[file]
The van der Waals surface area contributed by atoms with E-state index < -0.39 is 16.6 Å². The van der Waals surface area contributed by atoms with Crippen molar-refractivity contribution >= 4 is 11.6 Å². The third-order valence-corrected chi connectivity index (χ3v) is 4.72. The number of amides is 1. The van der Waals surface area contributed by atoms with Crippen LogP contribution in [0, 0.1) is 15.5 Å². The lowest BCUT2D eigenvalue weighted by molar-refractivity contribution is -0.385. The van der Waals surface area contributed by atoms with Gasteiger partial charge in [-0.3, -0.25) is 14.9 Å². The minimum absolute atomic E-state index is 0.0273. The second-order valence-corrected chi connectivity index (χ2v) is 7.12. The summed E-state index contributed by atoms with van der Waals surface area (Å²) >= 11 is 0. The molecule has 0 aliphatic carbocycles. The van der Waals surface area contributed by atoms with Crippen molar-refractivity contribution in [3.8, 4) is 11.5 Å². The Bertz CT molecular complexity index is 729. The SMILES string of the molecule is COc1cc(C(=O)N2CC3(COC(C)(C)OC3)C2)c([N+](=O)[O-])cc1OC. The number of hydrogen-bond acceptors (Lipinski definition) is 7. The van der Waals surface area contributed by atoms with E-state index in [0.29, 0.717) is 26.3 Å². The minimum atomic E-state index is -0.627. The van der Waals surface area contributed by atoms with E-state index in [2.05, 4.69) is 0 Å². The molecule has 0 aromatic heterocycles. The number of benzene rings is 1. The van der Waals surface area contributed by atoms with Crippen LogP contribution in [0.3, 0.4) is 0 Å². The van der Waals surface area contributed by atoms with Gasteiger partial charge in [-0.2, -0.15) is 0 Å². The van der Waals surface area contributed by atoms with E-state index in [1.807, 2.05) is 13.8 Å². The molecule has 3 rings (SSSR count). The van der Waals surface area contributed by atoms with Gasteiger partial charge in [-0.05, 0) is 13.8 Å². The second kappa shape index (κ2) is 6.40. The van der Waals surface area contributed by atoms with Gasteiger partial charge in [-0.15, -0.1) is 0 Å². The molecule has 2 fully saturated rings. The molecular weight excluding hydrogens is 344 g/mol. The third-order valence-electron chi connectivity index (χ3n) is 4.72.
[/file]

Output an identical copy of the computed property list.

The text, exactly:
The van der Waals surface area contributed by atoms with E-state index < -0.39 is 16.6 Å². The van der Waals surface area contributed by atoms with Crippen molar-refractivity contribution >= 4 is 11.6 Å². The third-order valence-corrected chi connectivity index (χ3v) is 4.72. The number of amides is 1. The van der Waals surface area contributed by atoms with Crippen LogP contribution in [0, 0.1) is 15.5 Å². The lowest BCUT2D eigenvalue weighted by molar-refractivity contribution is -0.385. The van der Waals surface area contributed by atoms with Gasteiger partial charge in [-0.3, -0.25) is 14.9 Å². The minimum absolute atomic E-state index is 0.0273. The second-order valence-corrected chi connectivity index (χ2v) is 7.12. The summed E-state index contributed by atoms with van der Waals surface area (Å²) >= 11 is 0. The molecule has 0 aliphatic carbocycles. The van der Waals surface area contributed by atoms with Crippen molar-refractivity contribution in [3.8, 4) is 11.5 Å². The Bertz CT molecular complexity index is 729. The SMILES string of the molecule is COc1cc(C(=O)N2CC3(COC(C)(C)OC3)C2)c([N+](=O)[O-])cc1OC. The number of hydrogen-bond acceptors (Lipinski definition) is 7. The van der Waals surface area contributed by atoms with E-state index in [0.29, 0.717) is 26.3 Å². The minimum atomic E-state index is -0.627. The van der Waals surface area contributed by atoms with E-state index in [2.05, 4.69) is 0 Å². The molecule has 0 aromatic heterocycles. The number of benzene rings is 1. The van der Waals surface area contributed by atoms with Crippen LogP contribution in [0.3, 0.4) is 0 Å². The van der Waals surface area contributed by atoms with Gasteiger partial charge in [-0.2, -0.15) is 0 Å². The van der Waals surface area contributed by atoms with E-state index in [1.807, 2.05) is 13.8 Å². The molecule has 3 rings (SSSR count). The van der Waals surface area contributed by atoms with Gasteiger partial charge in [-0.05, 0) is 13.8 Å². The second kappa shape index (κ2) is 6.40. The van der Waals surface area contributed by atoms with Gasteiger partial charge in [-0.15, -0.1) is 0 Å². The molecule has 2 fully saturated rings. The molecular weight excluding hydrogens is 344 g/mol. The third-order valence-electron chi connectivity index (χ3n) is 4.72.